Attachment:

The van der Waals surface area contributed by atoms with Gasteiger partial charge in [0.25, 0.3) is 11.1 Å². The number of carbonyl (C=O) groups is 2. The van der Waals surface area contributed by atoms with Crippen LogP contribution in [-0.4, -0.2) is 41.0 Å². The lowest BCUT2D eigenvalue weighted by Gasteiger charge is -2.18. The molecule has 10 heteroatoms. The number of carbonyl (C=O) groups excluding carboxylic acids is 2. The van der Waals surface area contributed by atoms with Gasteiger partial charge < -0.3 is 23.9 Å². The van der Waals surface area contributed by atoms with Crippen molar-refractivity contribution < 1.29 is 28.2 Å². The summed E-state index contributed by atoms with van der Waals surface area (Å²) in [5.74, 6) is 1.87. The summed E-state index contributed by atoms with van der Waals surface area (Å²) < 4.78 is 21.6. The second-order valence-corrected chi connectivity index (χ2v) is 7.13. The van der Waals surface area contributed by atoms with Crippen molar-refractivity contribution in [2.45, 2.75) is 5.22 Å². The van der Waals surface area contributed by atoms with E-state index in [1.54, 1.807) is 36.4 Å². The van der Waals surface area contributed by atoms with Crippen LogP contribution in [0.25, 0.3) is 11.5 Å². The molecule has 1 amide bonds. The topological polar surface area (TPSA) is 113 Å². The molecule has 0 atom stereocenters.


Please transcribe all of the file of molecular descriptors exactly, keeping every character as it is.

The van der Waals surface area contributed by atoms with Gasteiger partial charge in [0.25, 0.3) is 11.1 Å². The number of carbonyl (C=O) groups is 2. The van der Waals surface area contributed by atoms with Crippen LogP contribution in [-0.4, -0.2) is 41.0 Å². The lowest BCUT2D eigenvalue weighted by Gasteiger charge is -2.18. The molecule has 10 heteroatoms. The number of carbonyl (C=O) groups excluding carboxylic acids is 2. The van der Waals surface area contributed by atoms with Gasteiger partial charge < -0.3 is 23.9 Å². The van der Waals surface area contributed by atoms with Crippen molar-refractivity contribution < 1.29 is 28.2 Å². The summed E-state index contributed by atoms with van der Waals surface area (Å²) in [5.74, 6) is 1.87. The summed E-state index contributed by atoms with van der Waals surface area (Å²) < 4.78 is 21.6. The second-order valence-corrected chi connectivity index (χ2v) is 7.13. The van der Waals surface area contributed by atoms with Crippen molar-refractivity contribution in [2.45, 2.75) is 5.22 Å². The van der Waals surface area contributed by atoms with E-state index in [1.54, 1.807) is 36.4 Å². The van der Waals surface area contributed by atoms with Crippen LogP contribution in [0.25, 0.3) is 11.5 Å². The molecule has 1 amide bonds. The topological polar surface area (TPSA) is 113 Å². The molecule has 0 atom stereocenters.